Yes, cast iron is basically indestructible. If you get crap stuck in it, I find that cooking it out on the stovetop usually frees up the bigger particles. Once you get those out, coat that bad boy in olive oil and throw it in the oven for four hours and bam, good as new.
posted by deathpanels at 9:54 PM on May 8, 2016

See, OP? Iron is very hard to hurt. This is why that superhero is called Iron Man, not Le Creuset Man or Copper Bottom Man. You are not an idiot, you have done no harm, and now you have a plethora of resources about how to maintain the seasoning on your lovely pan.

Go forth and deglaze with impunity.
posted by ananci at 10:27 PM on May 8, 2016 [14 favorites]

cooking with acids (vinegar, tomatos) on cast iron is absolutely fine. The point that people make of acids being harmful is mostly a myth, and will, in moderation, not damage your pan. This is explained in a very good way by J. Kenji López-Alt, the Managing Culinary Director at Serious Eats:

from the article:


The Theory: Acidic food can react with the metal, causing it to leech into your food, giving you an off-flavor and potentially killing you slowly.

The Reality: In a well-seasoned cast iron pan, the food in the pan should only be coming in contact with the layer of polymerized oil in the pan, not the metal itself. So in a perfect world, this should not be a problem. But none of us are perfect and neither are our pans. No matter how well you season, there's still a good chance that there are spots of bare metal and these can indeed interact with acidic ingredients in your food.

For this reason, it's a good idea to avoid long-simmered acidic things, particularly tomato sauce. On the other hand, a little acid is not going to hurt it. I deglaze my pan with wine after pan-roasting chicken all the time. A short simmer won't harm your food, your pan, or your health in any way
posted by alchemist at 11:55 PM on May 8, 2016 [2 favorites]

You can not break cast iron cookware.

I wish. I bought a cast iron pan at a garage sale (or possibly a flea market, it's been a long time) and didn't notice that it was cracked until some time later when I went to clean it up and season it.

It was cheap enough that I don't mourn the money. That should probably have been a clue.

It's in the scrap pile now, waiting for me to get that home shop foundry going.
posted by Bruce H. at 12:05 AM on May 9, 2016 [2 favorites]

Its cast iron, stains come and go. About the only way to ruin cast iron is to too rapidly heat or cool it. I. E. put a large skillet on a small hot burner or pour a cold liquid on to very hot iron, that may cause it to crack. The most important thing is to heat it dry after cleaning and wipe a thin coat of oil or grease on it while it's hot. The more you use it the better it gets.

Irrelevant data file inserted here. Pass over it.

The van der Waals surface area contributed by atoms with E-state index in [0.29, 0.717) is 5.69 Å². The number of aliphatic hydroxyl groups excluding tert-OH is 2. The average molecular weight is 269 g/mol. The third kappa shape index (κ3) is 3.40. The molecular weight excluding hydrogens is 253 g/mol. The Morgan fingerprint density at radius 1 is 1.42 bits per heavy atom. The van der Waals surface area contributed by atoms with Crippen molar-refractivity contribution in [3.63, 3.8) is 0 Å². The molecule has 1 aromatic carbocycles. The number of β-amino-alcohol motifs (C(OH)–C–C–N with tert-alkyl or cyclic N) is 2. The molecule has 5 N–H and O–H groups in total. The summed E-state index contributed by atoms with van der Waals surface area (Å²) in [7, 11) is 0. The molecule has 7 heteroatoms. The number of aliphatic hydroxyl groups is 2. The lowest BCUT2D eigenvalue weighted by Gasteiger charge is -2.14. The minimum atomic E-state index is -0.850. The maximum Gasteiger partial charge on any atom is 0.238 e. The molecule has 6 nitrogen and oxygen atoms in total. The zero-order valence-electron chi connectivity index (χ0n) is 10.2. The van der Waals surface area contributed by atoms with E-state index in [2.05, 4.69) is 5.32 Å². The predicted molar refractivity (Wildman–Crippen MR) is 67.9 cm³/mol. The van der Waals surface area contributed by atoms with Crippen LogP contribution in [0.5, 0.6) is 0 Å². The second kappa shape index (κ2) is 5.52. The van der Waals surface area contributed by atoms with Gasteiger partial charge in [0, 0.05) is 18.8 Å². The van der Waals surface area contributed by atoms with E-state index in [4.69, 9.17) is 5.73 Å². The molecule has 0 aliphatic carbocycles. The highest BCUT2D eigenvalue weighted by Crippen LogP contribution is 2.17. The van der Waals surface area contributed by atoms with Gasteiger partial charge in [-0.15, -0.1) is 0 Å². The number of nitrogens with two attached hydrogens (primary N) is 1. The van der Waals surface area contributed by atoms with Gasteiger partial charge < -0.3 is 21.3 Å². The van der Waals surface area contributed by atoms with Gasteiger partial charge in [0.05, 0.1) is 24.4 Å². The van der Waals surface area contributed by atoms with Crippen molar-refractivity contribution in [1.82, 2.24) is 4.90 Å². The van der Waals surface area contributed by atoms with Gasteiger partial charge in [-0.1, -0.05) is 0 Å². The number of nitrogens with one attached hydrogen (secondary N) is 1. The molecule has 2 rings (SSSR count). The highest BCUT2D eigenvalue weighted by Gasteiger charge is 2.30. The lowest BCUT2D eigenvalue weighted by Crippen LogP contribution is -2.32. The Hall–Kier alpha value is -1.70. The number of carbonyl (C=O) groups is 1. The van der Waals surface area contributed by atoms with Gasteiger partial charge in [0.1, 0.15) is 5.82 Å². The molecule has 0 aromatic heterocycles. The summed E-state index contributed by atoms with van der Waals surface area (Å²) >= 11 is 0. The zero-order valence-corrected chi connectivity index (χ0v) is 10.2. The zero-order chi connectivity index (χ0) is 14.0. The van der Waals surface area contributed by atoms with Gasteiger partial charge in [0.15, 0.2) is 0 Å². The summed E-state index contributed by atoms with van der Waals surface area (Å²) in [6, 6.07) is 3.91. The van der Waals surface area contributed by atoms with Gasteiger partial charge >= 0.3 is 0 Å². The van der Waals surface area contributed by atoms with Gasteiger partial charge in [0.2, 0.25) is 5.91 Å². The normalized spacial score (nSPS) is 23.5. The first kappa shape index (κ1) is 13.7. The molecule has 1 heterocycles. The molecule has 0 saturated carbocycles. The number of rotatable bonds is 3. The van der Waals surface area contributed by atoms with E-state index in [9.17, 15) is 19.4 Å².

posted by ridgerunner at 2:00 AM on May 9, 2016 [2 favorites]

Phew, thanks for the reassurance folks. My summer project is to get over my fear of cooking and it's stuff like this that tends to throw me off. Will keep at it!
posted by soonertbone at 8:33 AM on May 9, 2016

I destroy mine in various ways occasionally but never re-season because I'm a lazyass. Just cook some bacon in it. Voila: good as ever.
posted by Don Pepino at 9:05 AM on May 9, 2016 [5 favorites]

It'll get rusty at some point, too, when you forget to dry it properly. (In my house, "properly" means "by heating it up on the stove.") The solution is simple, just like Don Pepino says.

If you burn something in it and it sticks too hard to scrub off, don't be afraid to put some water in the pan and let it soak for a few hours so that it's easier to scrub off. I do that almost every day. You won't wreck it. You pretty much can't wreck it.
posted by clawsoon at 10:28 AM on May 9, 2016

As a belated FYI: At some point in the last couple of years my hoarding instincts turned to old cast iron, and I've been collecting and refinishing it for a while now. Vinegar is actually fantastic for removing rust (find old rusty cast iron in yard, put old rusty cast iron in a vat of vinegar, remove cast iron 4-24 hours late, scrub a bit, and dry out newly unblemished cast iron). Which is just to say: what everyone else has pointed out, and, vinegar can actually be a good and useful thing to put on your cast iron, in the right circumstances.

Bon Appetit has an article on this here, and you can find more with a quick googling.
posted by experiencing a significant gravitas shortfall at 8:07 PM on May 9, 2016 [1 favorite]

Once upon a time, a handsome young man who was in love with my room-mate stripped all the seasoning off of my wok. He was a nice person and I wanted to support his interest in my room-mate, but inside I screamed. Today, however, my wok is fit for everything, including all sorts of acids and other bad treatments. Old-style cookware lives forever..
posted by mumimor at 11:21 AM on May 10, 2016 [1 favorite]